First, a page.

Anchorage

Anchorage Assembly says Bronson administration report lacks answers about hiring of former Health Department director

Joe Gerace

After issuing a subpoena to the city’s human resources director and holding a closed session on Tuesday, Anchorage Assembly leaders said they weren’t satisfied with the Bronson administration’s report and will continue to press for answers about the hiring of former Health Department director Joe Gerace.

Anchorage Chief Human Resources Officer Niki Tshibaka provided the report Tuesday night after being subpoenaed, but Assembly leaders said it provided little new information or details that were not already public.

“Unfortunately, the administration’s findings presented to the Assembly in executive session lacked details that would help our municipality understand and move beyond this troubling issue,” Assembly Chair Suzanne LaFrance said in a written statement late Tuesday night. “As a result, the Assembly will continue to monitor this issue and press the administration to provide answers.”

“The public has been seeking answers on the Gerace issue for months, and Assembly leadership sent a letter with questions to the administration in September 2022. After all this time, our community deserves to see the contents of this report,” LaFrance said.

On Tuesday, Assembly members voted to release the tapes of the meeting to the public. But by Wednesday afternoon, after consulting attorneys, Assembly leaders had begun to walk back the decision to immediately release the tapes. Vice Chair Chris Constant sent the city clerk a written motion to reconsider Tuesday night’s vote to immediately release the recording — and called upon the administration to instead make its report public.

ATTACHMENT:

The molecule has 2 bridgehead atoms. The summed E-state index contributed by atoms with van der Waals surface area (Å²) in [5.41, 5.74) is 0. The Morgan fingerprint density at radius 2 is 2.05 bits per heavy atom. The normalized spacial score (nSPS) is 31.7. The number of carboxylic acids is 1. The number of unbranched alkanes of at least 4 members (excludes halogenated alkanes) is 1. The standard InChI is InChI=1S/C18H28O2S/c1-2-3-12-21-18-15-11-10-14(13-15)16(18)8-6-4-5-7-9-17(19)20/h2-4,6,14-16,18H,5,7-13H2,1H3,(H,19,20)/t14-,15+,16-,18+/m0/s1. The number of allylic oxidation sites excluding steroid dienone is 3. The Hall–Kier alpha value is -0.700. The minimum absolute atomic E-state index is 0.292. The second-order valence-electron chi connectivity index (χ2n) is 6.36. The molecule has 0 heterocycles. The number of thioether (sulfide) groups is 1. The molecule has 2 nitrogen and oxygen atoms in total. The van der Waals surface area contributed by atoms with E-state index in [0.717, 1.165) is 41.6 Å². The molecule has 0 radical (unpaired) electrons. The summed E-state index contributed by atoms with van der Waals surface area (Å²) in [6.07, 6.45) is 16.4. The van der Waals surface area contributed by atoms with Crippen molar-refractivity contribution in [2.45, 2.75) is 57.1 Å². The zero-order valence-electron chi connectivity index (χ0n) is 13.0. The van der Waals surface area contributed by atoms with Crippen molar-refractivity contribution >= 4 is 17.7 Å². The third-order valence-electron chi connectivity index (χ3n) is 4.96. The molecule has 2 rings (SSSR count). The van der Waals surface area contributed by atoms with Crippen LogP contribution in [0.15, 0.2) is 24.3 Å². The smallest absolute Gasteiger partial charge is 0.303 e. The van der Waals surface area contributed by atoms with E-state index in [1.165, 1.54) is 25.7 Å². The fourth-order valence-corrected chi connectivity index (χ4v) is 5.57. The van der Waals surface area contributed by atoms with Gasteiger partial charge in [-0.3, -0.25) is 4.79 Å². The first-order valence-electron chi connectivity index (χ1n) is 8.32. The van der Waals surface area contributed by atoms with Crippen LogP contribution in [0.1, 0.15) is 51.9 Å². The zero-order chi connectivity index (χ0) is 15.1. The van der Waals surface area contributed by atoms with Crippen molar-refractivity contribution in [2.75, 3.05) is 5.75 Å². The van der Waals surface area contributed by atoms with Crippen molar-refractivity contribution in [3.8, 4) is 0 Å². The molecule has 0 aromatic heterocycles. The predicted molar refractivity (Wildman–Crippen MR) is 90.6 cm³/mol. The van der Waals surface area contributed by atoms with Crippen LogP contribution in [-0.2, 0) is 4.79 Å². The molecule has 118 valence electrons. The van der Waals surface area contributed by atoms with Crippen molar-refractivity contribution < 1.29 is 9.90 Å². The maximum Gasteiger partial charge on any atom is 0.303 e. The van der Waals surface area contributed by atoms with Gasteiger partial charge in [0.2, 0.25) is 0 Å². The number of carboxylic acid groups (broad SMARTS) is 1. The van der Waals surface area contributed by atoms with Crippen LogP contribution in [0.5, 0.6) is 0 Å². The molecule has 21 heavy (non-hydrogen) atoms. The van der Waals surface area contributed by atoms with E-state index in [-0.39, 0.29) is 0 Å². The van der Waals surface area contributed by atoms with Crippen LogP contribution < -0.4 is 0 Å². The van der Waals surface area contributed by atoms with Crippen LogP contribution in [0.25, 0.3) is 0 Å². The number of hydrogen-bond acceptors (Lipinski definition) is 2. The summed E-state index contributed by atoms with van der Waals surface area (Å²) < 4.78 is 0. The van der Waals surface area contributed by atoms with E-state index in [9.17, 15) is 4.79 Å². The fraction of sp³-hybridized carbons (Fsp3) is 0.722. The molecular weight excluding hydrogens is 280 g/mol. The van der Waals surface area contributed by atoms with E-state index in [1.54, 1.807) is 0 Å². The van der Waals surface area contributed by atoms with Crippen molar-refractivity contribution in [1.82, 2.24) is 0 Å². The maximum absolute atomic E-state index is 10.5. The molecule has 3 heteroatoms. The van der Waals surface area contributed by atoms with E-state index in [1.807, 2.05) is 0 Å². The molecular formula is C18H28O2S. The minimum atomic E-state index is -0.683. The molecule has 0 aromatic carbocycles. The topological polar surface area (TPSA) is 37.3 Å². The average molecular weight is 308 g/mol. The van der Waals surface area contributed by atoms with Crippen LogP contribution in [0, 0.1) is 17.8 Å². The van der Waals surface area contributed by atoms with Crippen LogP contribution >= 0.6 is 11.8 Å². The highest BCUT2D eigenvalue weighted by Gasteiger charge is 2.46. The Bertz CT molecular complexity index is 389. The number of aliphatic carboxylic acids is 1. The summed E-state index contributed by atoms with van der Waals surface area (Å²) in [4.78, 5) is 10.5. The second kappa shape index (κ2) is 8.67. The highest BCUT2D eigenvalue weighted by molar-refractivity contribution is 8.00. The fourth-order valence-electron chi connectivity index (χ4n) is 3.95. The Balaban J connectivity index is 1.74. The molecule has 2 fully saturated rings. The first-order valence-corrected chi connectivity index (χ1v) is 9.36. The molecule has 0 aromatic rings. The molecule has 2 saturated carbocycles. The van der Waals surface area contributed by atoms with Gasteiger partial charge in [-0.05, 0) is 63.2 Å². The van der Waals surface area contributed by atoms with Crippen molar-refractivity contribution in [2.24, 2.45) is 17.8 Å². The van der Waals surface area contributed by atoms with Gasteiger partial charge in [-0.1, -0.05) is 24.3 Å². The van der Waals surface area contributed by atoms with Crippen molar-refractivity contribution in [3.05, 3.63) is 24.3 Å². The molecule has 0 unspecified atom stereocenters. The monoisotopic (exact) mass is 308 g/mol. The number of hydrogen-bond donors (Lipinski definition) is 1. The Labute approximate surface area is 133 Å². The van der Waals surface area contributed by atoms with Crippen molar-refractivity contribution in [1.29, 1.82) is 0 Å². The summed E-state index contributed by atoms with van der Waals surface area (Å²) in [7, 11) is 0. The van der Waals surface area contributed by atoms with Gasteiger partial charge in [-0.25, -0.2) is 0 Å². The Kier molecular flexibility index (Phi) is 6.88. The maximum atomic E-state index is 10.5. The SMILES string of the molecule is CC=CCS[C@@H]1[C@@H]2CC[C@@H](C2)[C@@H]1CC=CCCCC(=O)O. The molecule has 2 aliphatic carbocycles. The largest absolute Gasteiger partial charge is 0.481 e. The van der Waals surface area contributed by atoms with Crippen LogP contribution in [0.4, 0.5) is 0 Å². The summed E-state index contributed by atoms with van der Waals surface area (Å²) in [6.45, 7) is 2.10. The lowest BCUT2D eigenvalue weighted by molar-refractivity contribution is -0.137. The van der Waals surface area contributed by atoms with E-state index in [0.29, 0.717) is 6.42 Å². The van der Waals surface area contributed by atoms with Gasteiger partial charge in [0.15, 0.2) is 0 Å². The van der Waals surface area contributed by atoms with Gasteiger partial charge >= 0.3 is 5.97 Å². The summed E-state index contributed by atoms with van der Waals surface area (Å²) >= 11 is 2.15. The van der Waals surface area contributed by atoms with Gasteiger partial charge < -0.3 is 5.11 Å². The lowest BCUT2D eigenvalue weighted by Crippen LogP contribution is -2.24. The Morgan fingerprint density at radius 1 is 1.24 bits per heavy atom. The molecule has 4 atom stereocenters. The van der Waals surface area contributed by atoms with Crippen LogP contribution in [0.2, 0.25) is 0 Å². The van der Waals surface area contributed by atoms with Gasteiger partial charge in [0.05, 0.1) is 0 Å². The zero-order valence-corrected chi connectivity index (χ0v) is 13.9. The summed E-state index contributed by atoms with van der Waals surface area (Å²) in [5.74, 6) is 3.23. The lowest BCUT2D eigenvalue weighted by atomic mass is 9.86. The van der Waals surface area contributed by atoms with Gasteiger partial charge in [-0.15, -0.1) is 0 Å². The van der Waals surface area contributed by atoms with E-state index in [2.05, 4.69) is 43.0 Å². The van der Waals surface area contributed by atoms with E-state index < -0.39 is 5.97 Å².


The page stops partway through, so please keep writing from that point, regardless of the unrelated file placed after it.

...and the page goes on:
“I want to offer the administration one last opportunity to release what the public should rightfully possess: A document and recording from which they can draw their own conclusions about the seriousness with which the administration endeavored to investigate the Gerace disaster,” Constant said in his email to the clerk. “Should the Administration opt to continue their charade and hide behind personnel rules as the reason for not releasing this so-called report, I intend to ask the body to proceed with litigation so that a judge can decide.”

Gerace resigned in August, just before the publication of an investigation that revealed he fabricated or exaggerated credentials and work history on his resume to the city.

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Immediately after that, Mayor Dave Bronson said his administration was launching an investigation into the city’s hiring practices. But that investigation has been conducted by officials who oversaw Gerace’s hiring, and Assembly leadership also said its members would begin an inquiry.

The Bronson administration has given scant info to the public about its investigation. The administration and municipal attorneys had refused to release its findings without a subpoena and an executive session, citing a constitutional right to privacy for personnel records under the Alaska Constitution.

Assembly member Meg Zaletel had moved to immediately release the recording of Tuesday night’s executive session, and members voted 7-4 in favor of releasing the tape. But the move to reconsider that vote means no records will be made public yet. The Assembly will likely hold a reconsideration vote at its Feb. 7 meeting, Constant said.

On Monday, the Assembly voted unanimously to activate its chair’s subpoena powers. Chair LaFrance issued a subpoena to Tshibaka to appear in the Assembly chambers on Tuesday and bring with him all documents, communications and investigation materials or reports related to Gerace’s hiring, vetting and eventual termination.